Things Your Mother Didn’t Tell You About Pregnancy #6: You Might Snore
This symptom is often forgotten about as soon as it ends, but up to a third of women will snore during pregnancy. Increased oestrogen levels during pregnancy can cause the nasal passages to swell, this can cause snoring. Snoring is most common during the third trimester, though may occur sooner. Snoring is unlikely to bother you, but may be annoying for your partner.
Things Your Mother Didn’t Tell You About Pregnancy #7: You Might Get Leg Cramps
Little details, like the scream-inducing pain of leg cramp waking you in the night, are often forgotten when mothers pass on pregnancy wisdom to their daughters. Leg cramps are quite common during pregnancy, though experts are not exactly sure what causes them. One popular belief is that cramps are the result of a lack of nutrients, particularly magnesium and calcium. Most common during the third trimester, leg cramps can occur at any time during the pregnancy.
To try and avoid leg cramps, make sure you are drinking enough water, and spend time each day doing leg and calf exercises. According to NPS Medicine Wise, “There is some evidence for efficacy of magnesium supplementation in treatment of leg cramps in pregnant women but not for other people.” A warm bath before bed may also help to prevent leg cramps.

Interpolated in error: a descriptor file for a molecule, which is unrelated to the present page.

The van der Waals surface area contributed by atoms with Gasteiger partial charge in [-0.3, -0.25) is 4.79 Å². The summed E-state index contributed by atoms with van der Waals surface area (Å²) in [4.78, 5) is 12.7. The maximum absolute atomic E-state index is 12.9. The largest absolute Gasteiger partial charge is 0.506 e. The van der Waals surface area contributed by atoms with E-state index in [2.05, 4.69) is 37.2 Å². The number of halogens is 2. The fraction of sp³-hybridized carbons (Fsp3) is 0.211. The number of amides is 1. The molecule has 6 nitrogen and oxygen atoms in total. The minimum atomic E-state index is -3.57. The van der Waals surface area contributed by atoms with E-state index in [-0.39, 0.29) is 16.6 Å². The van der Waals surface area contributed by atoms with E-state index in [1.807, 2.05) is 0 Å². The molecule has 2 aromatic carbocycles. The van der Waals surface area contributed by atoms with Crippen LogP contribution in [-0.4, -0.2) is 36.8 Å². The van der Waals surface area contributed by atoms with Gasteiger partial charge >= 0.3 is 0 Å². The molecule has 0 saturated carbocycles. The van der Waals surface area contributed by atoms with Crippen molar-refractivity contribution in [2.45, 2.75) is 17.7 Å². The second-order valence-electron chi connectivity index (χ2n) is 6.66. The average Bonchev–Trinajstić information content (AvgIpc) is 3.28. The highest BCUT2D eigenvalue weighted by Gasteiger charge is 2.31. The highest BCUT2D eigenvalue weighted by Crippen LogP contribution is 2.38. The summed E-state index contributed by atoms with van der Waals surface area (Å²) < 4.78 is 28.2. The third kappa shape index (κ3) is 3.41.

Things Your Mother Didn’t Tell You About Pregnancy #8: It Can Be Overwhelming
Your mum may have skipped over anxiety dreams she had during pregnancy, or her fears that she would not be a good mother. Pregnancy is a daunting time, and you may find yourself feeling overwhelmed from time to time. As you prepare for the huge change that motherhood brings, you may worry about whether you are cut out to be a good mother. It's ok to be scared, most women feel overwhelmed at some point during pregnancy. Speak to your partner, or a trusted friend, about how you feel.
Things Your Mother Didn’t Tell You About Pregnancy #9: You'll Finally Appreciate Your Mum
Mums, they work tirelessly for very little thanks. Until, that is, their daughters fall pregnant, and then (finally) they are appreciated. Not only will you want to hear all about your mum's pregnancy so that you can compare, you'll also finally understand what she went through for you. Many women report pregnancy and motherhood as being the time they felt they truly connected with their mums.
Things Your Mother Didn’t Tell You About Pregnancy #10: Love Isn't Always Instant
If you're expecting the fairytale swell of love in your heart as you hold your baby for the first time, you may be disappointed. Love isn't always instant, in fact some mothers take a while to bond with their babies. Though not unheard of now, delayed bonding was not discussed as openly in your mum's generation and so she may not have told you about her experiences. Don't worry if love doesn't come straight away, it will come in time. If you are worried about delayed bonding, you may find it useful to focus on bonding with your bump during pregnancy. Talking to your bump, responding to your baby's movements, and spending fifteen minutes each day focusing on your developing baby, can help you to develop a bond.